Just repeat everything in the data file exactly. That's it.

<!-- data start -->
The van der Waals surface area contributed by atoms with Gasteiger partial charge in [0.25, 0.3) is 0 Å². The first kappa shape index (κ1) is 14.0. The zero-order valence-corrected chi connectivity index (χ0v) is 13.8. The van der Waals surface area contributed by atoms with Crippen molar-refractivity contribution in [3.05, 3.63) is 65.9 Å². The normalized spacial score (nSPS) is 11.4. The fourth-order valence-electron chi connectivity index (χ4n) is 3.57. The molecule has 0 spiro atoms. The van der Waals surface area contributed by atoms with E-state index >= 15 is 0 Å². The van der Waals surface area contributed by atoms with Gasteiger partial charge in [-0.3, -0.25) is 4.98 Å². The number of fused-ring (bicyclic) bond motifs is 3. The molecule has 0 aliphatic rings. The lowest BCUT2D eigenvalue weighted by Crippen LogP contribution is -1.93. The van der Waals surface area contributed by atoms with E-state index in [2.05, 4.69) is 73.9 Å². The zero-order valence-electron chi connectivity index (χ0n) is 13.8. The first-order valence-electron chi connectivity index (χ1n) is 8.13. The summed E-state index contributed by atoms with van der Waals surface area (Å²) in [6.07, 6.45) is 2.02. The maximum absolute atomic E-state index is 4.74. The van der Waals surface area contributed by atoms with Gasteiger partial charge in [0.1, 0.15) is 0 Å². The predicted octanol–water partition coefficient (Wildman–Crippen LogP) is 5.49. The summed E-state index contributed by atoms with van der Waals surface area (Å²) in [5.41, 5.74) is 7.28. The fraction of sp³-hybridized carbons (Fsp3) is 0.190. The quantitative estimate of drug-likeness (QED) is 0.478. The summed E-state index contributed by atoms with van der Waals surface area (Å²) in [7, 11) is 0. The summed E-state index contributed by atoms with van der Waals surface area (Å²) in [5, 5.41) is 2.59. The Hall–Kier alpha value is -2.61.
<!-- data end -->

The van der Waals surface area contributed by atoms with Gasteiger partial charge in [0.25, 0.3) is 0 Å². The first kappa shape index (κ1) is 14.0. The zero-order valence-corrected chi connectivity index (χ0v) is 13.8. The van der Waals surface area contributed by atoms with Crippen molar-refractivity contribution in [3.05, 3.63) is 65.9 Å². The normalized spacial score (nSPS) is 11.4. The fourth-order valence-electron chi connectivity index (χ4n) is 3.57. The molecule has 0 spiro atoms. The van der Waals surface area contributed by atoms with E-state index >= 15 is 0 Å². The van der Waals surface area contributed by atoms with Gasteiger partial charge in [-0.3, -0.25) is 4.98 Å². The number of fused-ring (bicyclic) bond motifs is 3. The molecule has 0 aliphatic rings. The lowest BCUT2D eigenvalue weighted by Crippen LogP contribution is -1.93. The van der Waals surface area contributed by atoms with E-state index in [2.05, 4.69) is 73.9 Å². The zero-order valence-electron chi connectivity index (χ0n) is 13.8. The first-order valence-electron chi connectivity index (χ1n) is 8.13. The summed E-state index contributed by atoms with van der Waals surface area (Å²) in [6.07, 6.45) is 2.02. The maximum absolute atomic E-state index is 4.74. The van der Waals surface area contributed by atoms with Gasteiger partial charge in [0.1, 0.15) is 0 Å². The predicted octanol–water partition coefficient (Wildman–Crippen LogP) is 5.49. The summed E-state index contributed by atoms with van der Waals surface area (Å²) in [5.41, 5.74) is 7.28. The fraction of sp³-hybridized carbons (Fsp3) is 0.190. The quantitative estimate of drug-likeness (QED) is 0.478. The summed E-state index contributed by atoms with van der Waals surface area (Å²) in [7, 11) is 0. The summed E-state index contributed by atoms with van der Waals surface area (Å²) in [5, 5.41) is 2.59. The Hall–Kier alpha value is -2.61.